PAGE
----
Some fly the big birds. Some, like Joseph Luke, make them fly.
Luke recently took a position with aviation maintenance firm AAR in Indianapolis. An Army National Guard specialist since 2009, he formerly served as a Navy structural mechanic, working on MH-60 Sierra helicopters. As a sheet-metal mechanic, he'll be doing much the same work he has performed in the past — only this time he'll be keeping commercial aircraft flying.
He describes aviation as a career unlike any other. "There is a lot more at risk if something goes wrong," he said. "So the amount of responsibility that is given to you — if they trust you that much, you've got to be doing something right."
Aircraft electrician, aviation operations specialist, avionic communications, equipment repairer — the list of military aviation specialties is quite lengthy. Here's how a few of those jobs translate:
Airplane or helicopter pilots can fly commercial passenger or freight aircraft.
Air traffic control managers can move into controller jobs in the civilian world.
Aircrew members and crew chiefs can work as civilian airport ground crew.
Military flight engineers are a natural fit under the same civilian title.
One of the largest manufacturers of commercial jetliners and military aircraft in the world, Boeing has a career track for just about every skill.
"We have every job that you can possibly think of in this country — logistics, security, health care, translation, IT work — Boeing has a need for it," said HR Manager Chris Hicks. The company employs 170,000 people, of whom 16 percent are veterans. "The aviation world is a lot more than just airplanes and pilots."
In aircraft manufacturing, collars may run white or blue. In management, workers with aerospace or technical backgrounds may oversee operations and direct the efforts of engineers. Engineers design and test aircraft, while production occupations, which make up a third of aviation manufacturing jobs, may include machinists, machine tool operators and skilled metalworkers.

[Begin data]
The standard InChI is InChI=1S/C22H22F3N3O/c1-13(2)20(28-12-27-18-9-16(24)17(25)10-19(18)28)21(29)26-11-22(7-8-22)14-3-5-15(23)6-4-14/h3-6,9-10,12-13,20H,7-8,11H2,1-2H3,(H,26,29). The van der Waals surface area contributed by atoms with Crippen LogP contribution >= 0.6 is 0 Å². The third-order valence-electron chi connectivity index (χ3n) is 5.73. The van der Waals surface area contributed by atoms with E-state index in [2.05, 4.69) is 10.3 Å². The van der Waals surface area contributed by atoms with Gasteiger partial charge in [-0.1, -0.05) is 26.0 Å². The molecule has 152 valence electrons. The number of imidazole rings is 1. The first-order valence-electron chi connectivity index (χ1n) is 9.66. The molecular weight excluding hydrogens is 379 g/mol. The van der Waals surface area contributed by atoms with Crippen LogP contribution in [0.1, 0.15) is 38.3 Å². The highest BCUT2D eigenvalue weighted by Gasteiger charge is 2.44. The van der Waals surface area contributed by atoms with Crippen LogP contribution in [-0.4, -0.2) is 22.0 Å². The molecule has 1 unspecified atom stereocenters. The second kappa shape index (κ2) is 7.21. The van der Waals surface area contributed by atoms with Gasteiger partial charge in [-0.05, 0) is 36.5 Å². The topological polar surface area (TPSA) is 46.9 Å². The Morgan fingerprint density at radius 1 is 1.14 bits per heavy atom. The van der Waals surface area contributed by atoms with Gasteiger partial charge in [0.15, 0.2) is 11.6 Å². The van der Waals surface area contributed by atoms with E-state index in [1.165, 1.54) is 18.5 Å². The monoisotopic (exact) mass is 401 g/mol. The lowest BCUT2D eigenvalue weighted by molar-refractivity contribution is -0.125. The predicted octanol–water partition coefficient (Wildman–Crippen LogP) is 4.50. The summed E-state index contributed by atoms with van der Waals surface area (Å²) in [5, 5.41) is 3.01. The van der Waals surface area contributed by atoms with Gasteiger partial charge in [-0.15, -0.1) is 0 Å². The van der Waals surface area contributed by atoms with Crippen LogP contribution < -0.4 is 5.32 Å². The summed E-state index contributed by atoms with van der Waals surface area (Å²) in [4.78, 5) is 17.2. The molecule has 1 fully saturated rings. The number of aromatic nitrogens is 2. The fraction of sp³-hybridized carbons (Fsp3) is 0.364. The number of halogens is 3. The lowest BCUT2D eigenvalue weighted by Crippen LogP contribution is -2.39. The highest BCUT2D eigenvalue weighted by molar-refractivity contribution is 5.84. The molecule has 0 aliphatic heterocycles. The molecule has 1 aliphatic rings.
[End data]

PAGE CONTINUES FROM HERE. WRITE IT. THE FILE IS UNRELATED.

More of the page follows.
The U.S. government can put you to work in aviation through a number of agencies, including the National Transportation Safety Board, NASA and the Federal Aviation Administration, among others.
Parlay your security expertise as an air marshal. You'll fly commercial aircraft incognito, working alone and armed, as you watch for potential terrorist activity.
As one of about 6,800 air traffic controllers, you'll give pilots instructions and advice regarding their flight paths. These professionals tend to work long shifts, carefully tracking the movements of multiple aircraft in the air.
Aviation safety inspectors devote their attentions not just to aircraft but also to manufacturing plants and facilities, to ensure proper quality control and consistent processes. Ultimately, they ensure the airworthiness of whatever flies.
At the airport
You have to take off your shoes. They've cut back on the food and the oxygen, and yet the passengers keep going back for more. Commercial airlines continue flying, and they keep creating new jobs.
In the plane: Flight attendants perform important safety and security roles while interacting with a diverse range of travelers. As "the most highly visible employees to our customers," Continental Airlines wants a mix of skills that may resonate with veterans: dependability, ability to handle pressure in stressful situations, physical agility and strength.
In the hangar: Mechanical jobs run the gamut, from those who tighten bolts to those who keep the aircraft clean. Engineers, quality control, and maintenance managers all play a role.
On the phone: Jobs includes reservations agents and customer service representatives. The downside: No one calls customer service because they're in a good mood. The upside: It could be fun, at least according to Southwest Airlines, whose career site offers a "Fun-LUVing, family-oriented environment focused on providing Positively Outrageous Service." Also, flexible hours are a plus.
In the cockpit
In addition to the traditional commercial airline jobs, pilots may guide regional and commuter aircraft or work as flight instructors. Some fly corporate jets, some work the agricultural circuit, and others head up charter flights.
Flying is relatively routine work, except when it isn't. A smooth flight will present few surprises, while strong wind or other rough weather can have a pilot white-knuckling it all the way to touchdown.
You'll be traveling a lot, of course. The Air Line Pilots Association says pilots spend approximately 360 hours a month away from home, on account of overnight layovers. And there are other hazards, according to the Bureau of Labor Statistics. Test pilots in experimental planes run risks, and crop dusters face possible exposure to toxic chemicals.
There were 116,000 civilian aircraft pilots and flight engineers in the U.S. in 2008, the year of the last BLS count, and employment growth remains steady. Median annual wages of airline pilots, co-pilots and flight engineers were $111,680 in 2008. The middle 50 percent earned between $81,580 and $150,480.
Sources: Military.net, GoArmy.com, Today's Military, AVJobs.com, AOL Jobs, Experimental Aircraft Association, BLS